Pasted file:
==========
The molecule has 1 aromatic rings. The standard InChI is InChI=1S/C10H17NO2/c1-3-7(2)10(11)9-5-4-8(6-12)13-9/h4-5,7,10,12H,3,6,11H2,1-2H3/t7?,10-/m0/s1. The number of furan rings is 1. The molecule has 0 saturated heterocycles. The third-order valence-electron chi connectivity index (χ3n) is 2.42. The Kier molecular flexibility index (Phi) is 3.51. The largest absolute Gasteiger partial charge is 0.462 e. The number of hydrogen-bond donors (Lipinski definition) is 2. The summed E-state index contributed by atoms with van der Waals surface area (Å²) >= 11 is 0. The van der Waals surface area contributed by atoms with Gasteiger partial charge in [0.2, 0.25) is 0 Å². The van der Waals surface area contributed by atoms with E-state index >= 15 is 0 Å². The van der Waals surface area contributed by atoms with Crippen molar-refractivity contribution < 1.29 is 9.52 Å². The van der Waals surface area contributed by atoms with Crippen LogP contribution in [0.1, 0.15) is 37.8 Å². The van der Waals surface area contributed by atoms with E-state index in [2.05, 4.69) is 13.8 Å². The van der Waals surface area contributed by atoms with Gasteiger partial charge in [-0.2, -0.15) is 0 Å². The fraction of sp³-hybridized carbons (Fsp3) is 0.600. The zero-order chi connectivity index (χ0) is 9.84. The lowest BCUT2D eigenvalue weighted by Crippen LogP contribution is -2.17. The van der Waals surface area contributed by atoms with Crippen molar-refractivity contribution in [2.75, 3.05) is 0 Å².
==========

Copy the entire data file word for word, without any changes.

The molecule has 1 aromatic rings. The standard InChI is InChI=1S/C10H17NO2/c1-3-7(2)10(11)9-5-4-8(6-12)13-9/h4-5,7,10,12H,3,6,11H2,1-2H3/t7?,10-/m0/s1. The number of furan rings is 1. The molecule has 0 saturated heterocycles. The third-order valence-electron chi connectivity index (χ3n) is 2.42. The Kier molecular flexibility index (Phi) is 3.51. The largest absolute Gasteiger partial charge is 0.462 e. The number of hydrogen-bond donors (Lipinski definition) is 2. The summed E-state index contributed by atoms with van der Waals surface area (Å²) >= 11 is 0. The van der Waals surface area contributed by atoms with Gasteiger partial charge in [0.2, 0.25) is 0 Å². The van der Waals surface area contributed by atoms with E-state index >= 15 is 0 Å². The van der Waals surface area contributed by atoms with Crippen molar-refractivity contribution < 1.29 is 9.52 Å². The van der Waals surface area contributed by atoms with Crippen LogP contribution in [0.1, 0.15) is 37.8 Å². The van der Waals surface area contributed by atoms with E-state index in [2.05, 4.69) is 13.8 Å². The van der Waals surface area contributed by atoms with Gasteiger partial charge in [-0.2, -0.15) is 0 Å². The fraction of sp³-hybridized carbons (Fsp3) is 0.600. The zero-order chi connectivity index (χ0) is 9.84. The lowest BCUT2D eigenvalue weighted by Crippen LogP contribution is -2.17. The van der Waals surface area contributed by atoms with Crippen molar-refractivity contribution in [2.75, 3.05) is 0 Å².